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[whitespace] Stop The Spam

By Will Harper

In this brave new Internet age, life's certainties have grown to three: death, taxes and Internet spam.

Spam, for analog-era readers, is electronic junk mail. Like regular junk mail, it is annoying, irrelevant banter about ridiculous products and get-rich-quick schemes. There is no sure-fire way to get rid of it, but here are a few tips to slow the flow:

  • Never reply. Spam-hating experts advise against following a spam email's instructions to be removed from the offending mailing list. Your reply merely shows the spammers that your email address is valid and thus encourages more spam.

  • Report the bastards. Computer users can register with the Network Abuse Clearinghouse (www.abuse.net), which will forward complaints to the appropriate system managers. Users can also complain directly to Internet service providers, which usually have a special email address for reporting spam.

  • Use Filters. Popular email programs like Outlook Express allow users to filter out unwanted email. If that isn't good enough, individuals can register with Bright Mail (brightmail.com), a spam-screening service.

  • Establish an alias. Open a free account with Web-based providers like Yahoo! or Hotmail. Use that account whenever posting messages in chat rooms, buying stuff on the Net or website registration.

    For more information on spam, see the Coalition Against Unsolicited Commercial Email's website, www.cauce.org.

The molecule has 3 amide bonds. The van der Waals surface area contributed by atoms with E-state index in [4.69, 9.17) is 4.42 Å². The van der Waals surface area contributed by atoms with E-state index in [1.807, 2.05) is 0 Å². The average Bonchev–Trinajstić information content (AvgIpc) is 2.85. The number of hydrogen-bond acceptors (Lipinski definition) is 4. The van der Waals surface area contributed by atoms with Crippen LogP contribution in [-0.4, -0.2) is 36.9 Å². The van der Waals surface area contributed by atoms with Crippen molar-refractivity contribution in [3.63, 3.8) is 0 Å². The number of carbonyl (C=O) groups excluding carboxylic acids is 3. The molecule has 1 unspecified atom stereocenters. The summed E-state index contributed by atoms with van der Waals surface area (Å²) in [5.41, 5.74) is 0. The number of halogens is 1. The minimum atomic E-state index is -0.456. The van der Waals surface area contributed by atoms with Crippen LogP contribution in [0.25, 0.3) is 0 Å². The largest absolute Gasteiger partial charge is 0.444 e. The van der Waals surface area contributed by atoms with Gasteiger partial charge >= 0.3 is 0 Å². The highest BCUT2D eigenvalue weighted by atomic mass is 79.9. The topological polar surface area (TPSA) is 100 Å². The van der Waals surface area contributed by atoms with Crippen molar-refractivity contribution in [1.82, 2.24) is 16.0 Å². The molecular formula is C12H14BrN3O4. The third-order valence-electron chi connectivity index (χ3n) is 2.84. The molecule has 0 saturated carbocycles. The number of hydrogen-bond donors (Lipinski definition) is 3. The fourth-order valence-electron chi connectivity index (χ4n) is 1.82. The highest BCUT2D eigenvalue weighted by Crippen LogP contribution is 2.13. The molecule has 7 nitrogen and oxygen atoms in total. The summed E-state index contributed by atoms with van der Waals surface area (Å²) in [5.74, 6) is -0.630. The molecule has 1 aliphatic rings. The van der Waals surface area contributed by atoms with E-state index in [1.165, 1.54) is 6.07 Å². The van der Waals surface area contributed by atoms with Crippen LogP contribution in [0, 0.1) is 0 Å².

And about those window envelopes in the kitchen? Consumers can write the Direct Marketing Association (1120 Avenue of the Americas, New York, NY, 10036) and ask to be removed from direct mail lists. You can also specify whether or not you want telemarketing calls (does anyone want telemarketing calls?). It takes about six weeks before the tide of enticing envelopes offering wealth and free Ginsu knives stops dropping through the mail slot.

    [line]

    Streamlined Living: Pare down and live simply.

    Put Up Yer Dukes: Don't get mad, get even.
        Shake Stalkers
        Write Wrongs
        Avoid Audits
        Hi-yo, Silver

    Cruising: Transit made simple.

    Soul Relief: Free your inner self.

    Get in on the Gold Rush: Grab a fistful of cash and join the party.

    Domestic Bliss: Make your house into a home.

    [line]

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  • From the March 16-22, 2000 issue of Metro, Silicon Valley's Weekly Newspaper.

    Copyright © 2000 Metro Publishing Inc. Metroactive is affiliated with the Boulevards Network.

    For more information about the San Jose/Silicon Valley area, visit sanjose.com.




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